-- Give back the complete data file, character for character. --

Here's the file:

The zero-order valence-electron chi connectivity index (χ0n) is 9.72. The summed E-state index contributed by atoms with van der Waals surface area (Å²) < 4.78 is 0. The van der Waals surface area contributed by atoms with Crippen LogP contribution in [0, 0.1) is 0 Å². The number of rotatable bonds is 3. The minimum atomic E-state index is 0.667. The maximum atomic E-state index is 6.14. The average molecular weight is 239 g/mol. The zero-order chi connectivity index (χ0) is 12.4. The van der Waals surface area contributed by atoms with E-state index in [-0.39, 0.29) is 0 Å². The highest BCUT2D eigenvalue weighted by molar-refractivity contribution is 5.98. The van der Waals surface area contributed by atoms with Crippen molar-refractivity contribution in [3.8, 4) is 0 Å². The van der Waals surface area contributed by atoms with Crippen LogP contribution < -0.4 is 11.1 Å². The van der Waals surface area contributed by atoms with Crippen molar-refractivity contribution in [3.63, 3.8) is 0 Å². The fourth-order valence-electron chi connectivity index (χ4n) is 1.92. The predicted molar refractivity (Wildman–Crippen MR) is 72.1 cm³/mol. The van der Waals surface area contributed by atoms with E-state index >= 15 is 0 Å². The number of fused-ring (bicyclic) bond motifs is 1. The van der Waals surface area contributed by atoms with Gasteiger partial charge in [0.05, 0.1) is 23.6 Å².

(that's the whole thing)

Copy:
The zero-order valence-electron chi connectivity index (χ0n) is 9.72. The summed E-state index contributed by atoms with van der Waals surface area (Å²) < 4.78 is 0. The van der Waals surface area contributed by atoms with Crippen LogP contribution in [0, 0.1) is 0 Å². The number of rotatable bonds is 3. The minimum atomic E-state index is 0.667. The maximum atomic E-state index is 6.14. The average molecular weight is 239 g/mol. The zero-order chi connectivity index (χ0) is 12.4. The van der Waals surface area contributed by atoms with E-state index in [-0.39, 0.29) is 0 Å². The highest BCUT2D eigenvalue weighted by molar-refractivity contribution is 5.98. The van der Waals surface area contributed by atoms with Crippen molar-refractivity contribution in [3.8, 4) is 0 Å². The van der Waals surface area contributed by atoms with Crippen LogP contribution < -0.4 is 11.1 Å². The van der Waals surface area contributed by atoms with Crippen molar-refractivity contribution in [3.63, 3.8) is 0 Å². The fourth-order valence-electron chi connectivity index (χ4n) is 1.92. The predicted molar refractivity (Wildman–Crippen MR) is 72.1 cm³/mol. The van der Waals surface area contributed by atoms with E-state index >= 15 is 0 Å². The number of fused-ring (bicyclic) bond motifs is 1. The van der Waals surface area contributed by atoms with Gasteiger partial charge in [0.05, 0.1) is 23.6 Å².